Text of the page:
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Beware of Vendors Bringing White Papers

A few weeks ago I wrote about tradeoffs vendors have to make when designing data center switching ASICs, followed by another blog post discussing how to select the ASICs for various roles in data center fabrics.

You REALLY SHOULD read the two blog posts before moving on; here’s the buffer-related TL&DR for those of you ignoring my advice ;)

  • You don’t need large buffers in non-oversubscribed spine switches;
  • You better have some more buffer space in edge switches, in particular when there’s plenty of traffic going from high-speed ports toward low-speed ports.
  • You might need deep buffers when there’s a large mismatch between ingress and egress speeds or link latency.

I haven’t received a single comment saying “you’re totally wrong and here’s a good technical article proving that” so I’m assuming I’m not horrendously off the mark.

Would you expect vendor product marketers to agree with the above? Of course not. Years ago, Arista was enamored of deep-buffer switches… until Cisco launched a Jericho-based data center switch. At that point buffers stopped mattering… unless you were reading Cisco white papers.

There were tons of rebuttal blog posts written at that time, so one would hope that the vendors got the message. That’s too much to hope for, one of my readers kindly pointed me to a Juniper white paper claiming just the opposite of the above TL&DR:

The white paper discovered by my reader was removed from Juniper’s web site less than 12 hours after this blog post has been published. I would like to thank Ben Baker and his team for a swift and decisive reaction.

An article from Juniper1 I found on the web was saying quite opposite [from what you were saying]: Low On-Chip Memory ASIC for low buffer leafs, Large External Memory ASIC for high speed/high buffer leaf and spine.

No surprise there. Juniper is selling numerous switches based on Broadcom merchant silicon (QFX 5000 series), and deep buffer (100 milliseconds of buffers per port) QFX 10000 switches using in-house silicon. What do you think they want you to buy?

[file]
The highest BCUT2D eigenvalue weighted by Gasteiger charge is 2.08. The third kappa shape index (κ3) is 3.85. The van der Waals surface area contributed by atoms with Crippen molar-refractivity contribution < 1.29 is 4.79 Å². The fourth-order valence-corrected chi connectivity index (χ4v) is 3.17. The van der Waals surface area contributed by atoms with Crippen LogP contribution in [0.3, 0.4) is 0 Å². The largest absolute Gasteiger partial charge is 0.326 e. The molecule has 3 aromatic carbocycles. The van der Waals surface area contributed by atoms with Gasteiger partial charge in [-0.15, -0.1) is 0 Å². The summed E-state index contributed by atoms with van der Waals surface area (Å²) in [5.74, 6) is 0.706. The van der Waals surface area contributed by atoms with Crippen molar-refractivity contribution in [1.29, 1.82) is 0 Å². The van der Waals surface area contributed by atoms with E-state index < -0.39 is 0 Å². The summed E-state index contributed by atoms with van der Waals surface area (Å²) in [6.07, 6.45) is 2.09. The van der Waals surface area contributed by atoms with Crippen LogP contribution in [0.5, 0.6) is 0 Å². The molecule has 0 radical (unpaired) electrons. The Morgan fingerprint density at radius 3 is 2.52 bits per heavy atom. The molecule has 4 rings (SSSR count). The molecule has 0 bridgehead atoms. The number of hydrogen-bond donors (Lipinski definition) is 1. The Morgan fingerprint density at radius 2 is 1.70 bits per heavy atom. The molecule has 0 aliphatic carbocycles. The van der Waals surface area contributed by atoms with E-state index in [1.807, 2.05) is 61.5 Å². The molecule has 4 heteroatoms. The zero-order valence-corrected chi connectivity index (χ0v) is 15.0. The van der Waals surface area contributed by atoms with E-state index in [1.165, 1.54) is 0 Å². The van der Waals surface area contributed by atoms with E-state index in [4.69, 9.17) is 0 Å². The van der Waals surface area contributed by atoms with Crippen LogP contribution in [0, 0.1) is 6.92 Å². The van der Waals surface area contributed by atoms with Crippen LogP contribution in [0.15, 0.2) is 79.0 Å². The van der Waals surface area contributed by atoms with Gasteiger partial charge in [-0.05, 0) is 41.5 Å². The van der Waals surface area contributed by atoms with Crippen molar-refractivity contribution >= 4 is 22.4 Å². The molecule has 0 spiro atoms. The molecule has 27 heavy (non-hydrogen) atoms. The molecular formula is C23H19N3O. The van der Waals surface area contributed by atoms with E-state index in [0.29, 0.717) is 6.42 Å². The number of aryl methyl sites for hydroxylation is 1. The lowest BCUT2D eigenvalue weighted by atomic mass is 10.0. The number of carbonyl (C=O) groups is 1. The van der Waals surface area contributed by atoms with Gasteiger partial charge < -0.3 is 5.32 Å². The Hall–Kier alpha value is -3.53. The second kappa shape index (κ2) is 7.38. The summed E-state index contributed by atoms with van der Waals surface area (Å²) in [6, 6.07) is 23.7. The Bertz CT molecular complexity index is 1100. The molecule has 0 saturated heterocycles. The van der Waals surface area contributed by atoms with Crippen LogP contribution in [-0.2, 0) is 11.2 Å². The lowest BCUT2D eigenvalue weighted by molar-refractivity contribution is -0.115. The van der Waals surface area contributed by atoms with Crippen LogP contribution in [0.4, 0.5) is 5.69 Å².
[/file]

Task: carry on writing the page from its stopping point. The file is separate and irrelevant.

The white paper my reader found compared switches using Broadcom Tomahawk ASIC with switches using Juniper Q5 ASIC, and wrongly concluded that you should use Tomahawk ASIC at the edge and Q5 ASIC at the core.

Tomahawk ASIC is a pretty bad choice for a data center fabric edge – it’s missing a lot of functionality available in Broadcom Trident chipset (for example, VXLAN Routing In and Out of Tunnels), and it has less buffer space than a Trident family ASIC with comparable throughput.

What about deep buffer switches at the spine layer? Do you really think you need tens of milliseconds of buffer space per port on a spine switch? Is that what you want the fabric latency to be?

Will it hurt to have deep buffers on spine switches? Probably not, particularly if you don’t care about latency, but you would be paying through the nose for functionality you might not need. But then, if you have infinite budget, go for it.

To wrap up: when a white paper comparing Tomahawk and Q5 ASICs is saying…

Switching platforms based on low on-chip memory ASICs are best suited for cost-effective, high-speed, high-density server access deployments.

… they really mean:

We want you to buy QFX10K for your spine switches, but we can’t justify it any other way, so we’ll claim shallow-buffer switches are only good for the network edge.

Last question: why wouldn’t Juniper recommend a Trident-based edge switch? Because the white paper was written before they launched QFX5130 and nobody bothered to fix it?

Long Story Short

  • Never forget Rule#2 of good network design: beware of vendors bringing white papers2.
  • When you decide to design a network based on vendor white papers, you’ll get the network you deserve.

Finally a note for the vendors: I understand you have to present an alternate view of reality that’s focused on what you want to sell, but could you at least fix it when you launch new products – that document was written in 2015, removed from Juniper’s web site in June 2022 and happily confusing unaware networking engineers in the meantime.

Revision History

The white paper was removed from Juniper’s web site

  1. Now gone, but I have a downloaded copy somewhere ;) ↩︎

  2. Based on beware of Greeks bearing gifts, in particular when they look like a wooden horse. ↩︎

Blog posts in this series


  1. Any chance the DC landscape of 2014 could have influenced their recommendations?

    I think they still had two competing L2 fabric solutions (QFabric and VCF), and VXLAN was either CRB or mcast flood and learn.